Some interesting constraints arose, in that locations for a ceiling mount were limited, and the gallery was a bit particular about what we could/couldn't do to their walls (though not unreasonably so). The rest of the exhibition was, incidentally, mostly traditional work and I felt like mine needed to be in dialogue with that format (which is partially why I chose to try this project out, which I thought might be nice as a sort of picture frame/light box/faux window)

But it became apparent that the piece needed to be roughly 3 ft wide at most, and I had about 6.5 feet of throw distance to work with for my projector mount.

With installation time limited, I wanted to make the project as easily scalable as possible. Just in case physically resizing and keystone correcting the projection wasn't enough, I wanted to be able to digitally resize the imagery without having to rework 130 algebraic equations on the spot.

So back to the sandbox:

With a bit of variable gymnastics and trial and error, I was able to algorithmically link each coordinate to last, so that a change in one number would cascade down change each other number accordingly.

By inputing the desired pixel height of the project, it would automatically rescale all 130+ other coordinates in proportion
 But that left it oriented in the corner, which I thought might leave an ugly projection falloff if the masked off extra bits all fell on one side of the image. So I did a little pushMatrix()/popMatrix() translation magic and coded some black rectangles that would automatically center the image and mask off the exterior falloff.


centered and masked
Done and done! Now to make this thing exist in physical space...


In keeping with the theme of ambiguous interior/exterior relationships from Without_Within, I thought it might be an interesting format to build the "window" to look like a light box, but with the light coming from without rather than within (via projection). So I visited my local art supply store (Home Depot) and picked up some wood and plexiglass.

I also had the presence of mind, having fought with countless pedestals and projector mounts in the past, to finally spring for some right angle clamps and a nail gun. ...I'm not actually sure how I managed to get this far without them, really!

constructing the front lip of the frame that would hold in the plexi

Insert Tim the Toolman Taylor grunt

I don't know why, but I've always found joint compound to be the most satisfying part of a woodworking project!
I frosted the glass and put it on top of a white masonite board in order to get as crisp and bright a projection surface as possible, but wanted to make sure to retain the gloss of the plexi to make it feel distinctly like something between a window and a screen.

Flipping the frame face down, I laid down the plexi and masonite and fixed them in place with some handy glazier points I had left over from framing a drawing, and then reinforced the whole shebang with a wooden crossbar pressing it all down flat.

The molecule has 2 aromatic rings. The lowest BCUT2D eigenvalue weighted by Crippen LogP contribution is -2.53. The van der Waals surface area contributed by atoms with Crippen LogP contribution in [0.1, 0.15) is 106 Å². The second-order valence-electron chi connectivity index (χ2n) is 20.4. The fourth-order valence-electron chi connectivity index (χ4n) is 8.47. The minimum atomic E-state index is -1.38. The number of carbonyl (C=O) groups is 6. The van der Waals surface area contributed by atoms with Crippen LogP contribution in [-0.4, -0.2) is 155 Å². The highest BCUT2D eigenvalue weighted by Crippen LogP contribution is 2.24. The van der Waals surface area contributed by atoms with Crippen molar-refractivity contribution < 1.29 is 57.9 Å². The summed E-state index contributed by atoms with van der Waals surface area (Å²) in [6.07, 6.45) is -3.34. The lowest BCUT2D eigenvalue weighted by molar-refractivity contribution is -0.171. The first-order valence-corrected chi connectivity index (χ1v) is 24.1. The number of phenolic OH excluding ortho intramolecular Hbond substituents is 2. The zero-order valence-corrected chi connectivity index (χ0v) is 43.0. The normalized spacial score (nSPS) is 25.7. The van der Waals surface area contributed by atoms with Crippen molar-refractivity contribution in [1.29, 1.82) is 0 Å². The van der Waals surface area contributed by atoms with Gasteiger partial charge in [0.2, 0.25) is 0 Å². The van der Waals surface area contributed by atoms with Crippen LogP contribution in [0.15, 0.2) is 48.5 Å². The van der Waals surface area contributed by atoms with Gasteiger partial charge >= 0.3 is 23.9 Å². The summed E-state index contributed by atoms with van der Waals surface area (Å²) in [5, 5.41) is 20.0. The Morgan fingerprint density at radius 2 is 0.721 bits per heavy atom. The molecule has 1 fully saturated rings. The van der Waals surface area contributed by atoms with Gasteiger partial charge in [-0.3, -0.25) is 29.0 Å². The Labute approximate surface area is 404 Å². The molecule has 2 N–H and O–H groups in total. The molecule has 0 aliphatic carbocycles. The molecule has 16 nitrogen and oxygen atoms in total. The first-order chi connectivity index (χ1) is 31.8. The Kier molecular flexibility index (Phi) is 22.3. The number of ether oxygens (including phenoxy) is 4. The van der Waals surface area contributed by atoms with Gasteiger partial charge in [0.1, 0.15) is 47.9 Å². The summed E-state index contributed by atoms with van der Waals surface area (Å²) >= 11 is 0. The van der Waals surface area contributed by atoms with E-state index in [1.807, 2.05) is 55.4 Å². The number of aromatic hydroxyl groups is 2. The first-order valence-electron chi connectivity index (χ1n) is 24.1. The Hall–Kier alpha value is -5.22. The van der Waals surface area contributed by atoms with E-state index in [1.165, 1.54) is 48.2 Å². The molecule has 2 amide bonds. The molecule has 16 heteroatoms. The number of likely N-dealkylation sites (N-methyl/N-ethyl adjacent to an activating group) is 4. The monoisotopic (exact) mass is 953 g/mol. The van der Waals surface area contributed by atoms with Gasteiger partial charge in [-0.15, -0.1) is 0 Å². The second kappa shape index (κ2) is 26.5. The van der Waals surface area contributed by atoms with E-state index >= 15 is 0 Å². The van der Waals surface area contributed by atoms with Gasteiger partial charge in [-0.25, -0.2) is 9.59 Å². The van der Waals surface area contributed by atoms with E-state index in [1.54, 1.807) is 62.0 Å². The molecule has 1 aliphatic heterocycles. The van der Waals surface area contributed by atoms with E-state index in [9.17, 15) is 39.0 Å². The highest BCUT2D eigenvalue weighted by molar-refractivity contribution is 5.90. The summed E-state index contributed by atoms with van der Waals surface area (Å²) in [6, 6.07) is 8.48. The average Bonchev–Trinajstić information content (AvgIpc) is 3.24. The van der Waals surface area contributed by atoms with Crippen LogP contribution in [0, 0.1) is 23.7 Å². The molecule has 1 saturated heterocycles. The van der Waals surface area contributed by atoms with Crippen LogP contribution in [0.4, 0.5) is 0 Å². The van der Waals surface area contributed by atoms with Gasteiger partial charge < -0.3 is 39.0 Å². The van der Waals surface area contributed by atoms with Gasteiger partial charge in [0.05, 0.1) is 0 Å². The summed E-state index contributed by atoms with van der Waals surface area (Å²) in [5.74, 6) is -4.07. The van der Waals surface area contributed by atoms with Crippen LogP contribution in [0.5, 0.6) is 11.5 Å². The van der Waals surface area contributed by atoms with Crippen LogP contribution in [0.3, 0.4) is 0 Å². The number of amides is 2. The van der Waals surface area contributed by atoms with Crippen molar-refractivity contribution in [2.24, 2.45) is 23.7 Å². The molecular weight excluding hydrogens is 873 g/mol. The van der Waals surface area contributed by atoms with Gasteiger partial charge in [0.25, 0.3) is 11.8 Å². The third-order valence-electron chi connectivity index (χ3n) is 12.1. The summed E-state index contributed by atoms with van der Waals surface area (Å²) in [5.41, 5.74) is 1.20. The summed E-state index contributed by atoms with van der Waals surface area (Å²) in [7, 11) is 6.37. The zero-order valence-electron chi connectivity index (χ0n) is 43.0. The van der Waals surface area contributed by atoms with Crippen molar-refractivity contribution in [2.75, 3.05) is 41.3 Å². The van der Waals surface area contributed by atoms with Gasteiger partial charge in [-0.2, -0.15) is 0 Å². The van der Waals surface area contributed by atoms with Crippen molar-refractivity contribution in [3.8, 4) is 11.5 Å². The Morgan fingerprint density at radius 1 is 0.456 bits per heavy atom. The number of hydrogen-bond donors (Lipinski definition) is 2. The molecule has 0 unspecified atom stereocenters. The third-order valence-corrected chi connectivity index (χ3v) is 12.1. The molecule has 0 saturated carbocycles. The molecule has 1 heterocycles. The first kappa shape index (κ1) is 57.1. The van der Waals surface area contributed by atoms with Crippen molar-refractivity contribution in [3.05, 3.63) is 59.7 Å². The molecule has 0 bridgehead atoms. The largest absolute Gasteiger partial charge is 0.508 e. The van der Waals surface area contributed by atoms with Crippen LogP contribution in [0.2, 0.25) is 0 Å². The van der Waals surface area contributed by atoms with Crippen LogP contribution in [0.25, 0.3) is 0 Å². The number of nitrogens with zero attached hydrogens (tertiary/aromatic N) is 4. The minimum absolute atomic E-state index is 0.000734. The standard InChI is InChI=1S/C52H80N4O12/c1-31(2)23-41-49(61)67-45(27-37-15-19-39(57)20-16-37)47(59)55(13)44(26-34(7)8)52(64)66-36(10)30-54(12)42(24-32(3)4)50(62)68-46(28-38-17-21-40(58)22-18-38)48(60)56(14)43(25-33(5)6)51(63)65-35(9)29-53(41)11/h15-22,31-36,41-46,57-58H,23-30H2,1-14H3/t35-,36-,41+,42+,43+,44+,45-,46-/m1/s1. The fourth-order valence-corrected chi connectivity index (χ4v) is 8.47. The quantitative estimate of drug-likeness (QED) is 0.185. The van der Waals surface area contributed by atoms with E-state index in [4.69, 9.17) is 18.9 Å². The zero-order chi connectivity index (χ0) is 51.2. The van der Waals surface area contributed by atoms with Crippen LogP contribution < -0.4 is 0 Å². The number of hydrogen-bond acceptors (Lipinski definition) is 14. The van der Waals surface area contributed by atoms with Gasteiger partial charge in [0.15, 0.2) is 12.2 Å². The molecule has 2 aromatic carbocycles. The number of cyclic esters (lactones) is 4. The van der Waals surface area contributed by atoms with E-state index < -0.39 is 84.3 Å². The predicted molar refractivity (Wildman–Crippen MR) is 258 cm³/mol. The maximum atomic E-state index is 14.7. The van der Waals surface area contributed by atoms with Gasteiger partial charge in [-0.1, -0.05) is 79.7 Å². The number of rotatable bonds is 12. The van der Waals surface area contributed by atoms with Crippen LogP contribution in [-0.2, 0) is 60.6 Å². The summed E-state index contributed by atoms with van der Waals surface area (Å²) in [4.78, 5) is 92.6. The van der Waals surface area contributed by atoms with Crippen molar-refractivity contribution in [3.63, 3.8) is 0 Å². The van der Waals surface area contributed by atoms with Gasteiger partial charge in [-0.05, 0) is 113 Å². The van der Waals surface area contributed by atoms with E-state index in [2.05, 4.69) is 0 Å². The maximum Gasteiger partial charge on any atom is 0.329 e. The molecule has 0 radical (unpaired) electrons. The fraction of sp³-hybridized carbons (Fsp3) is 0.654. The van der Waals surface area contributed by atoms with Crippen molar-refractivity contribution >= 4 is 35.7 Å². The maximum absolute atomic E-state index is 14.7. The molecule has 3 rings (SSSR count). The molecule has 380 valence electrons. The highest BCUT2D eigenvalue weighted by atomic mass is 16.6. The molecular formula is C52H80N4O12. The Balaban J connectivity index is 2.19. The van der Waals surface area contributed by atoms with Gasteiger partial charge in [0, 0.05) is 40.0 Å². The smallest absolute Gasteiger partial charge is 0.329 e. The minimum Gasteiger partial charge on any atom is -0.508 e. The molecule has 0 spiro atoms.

And finally I primed and painted it, and wired the back for hanging!

A side note - I'm always looking for those interesting accidental properties of a project that can turn into further studio experiments - as I tested out my new light box projection screen, I found this nice double image oddity when projecting through the frosted plexi floated a distance above the white surface behind it:


Back at the gallery, it was go time. Time for me to put all this on-the-fly scalability to the test. The first task was to set up the Kinect sensor in the corner of the room where it could view people's interactions, and get all the wiring neatly in place. With that in place, Paul was nice enough to help build a projector mount that would accommodate the odd ceiling.

suspended by cargo straps from the AC ducts and a makeshift scenery rail, it comfortably holds my projector and Mac Mini, along with al the wiring and some glued wooden shims to get the right downward angle.

Kinect hidden in the right corner, Lightbox frame and drawings ready to be hung 

As it turned out, my scalable projection not only worked perfectly, but was entirely unnecessary! I was able to keystone correct the image to fit it to the frame perfectly without ever having to touch the proportions of the imagery itself! Oh well, at least I now have a strategy for the future!

W(ith)indow 2 in its final form!

The imagery consists of recursive repetitions (as if in a two way glass "infinity mirror") captured from 3 zones of physical space within the gallery. Conceptually, I was interested in the idea of visually de-centering the recursive images, as if pulling the center of the self outside of the self and giving the viewer a perspective (or multiple perspectives) outside of himself. Then the colors of each viewer can commingle in a relational enactment of digital color theory. The self become located within and without, intermixed with the selves of others. The viewer stands both inside and outside the window, both inside the light box and outside depending on wether the inside is demarcated by the frame or by the source of the light.

I hope you'll be able to come experience it in person at the exhibition!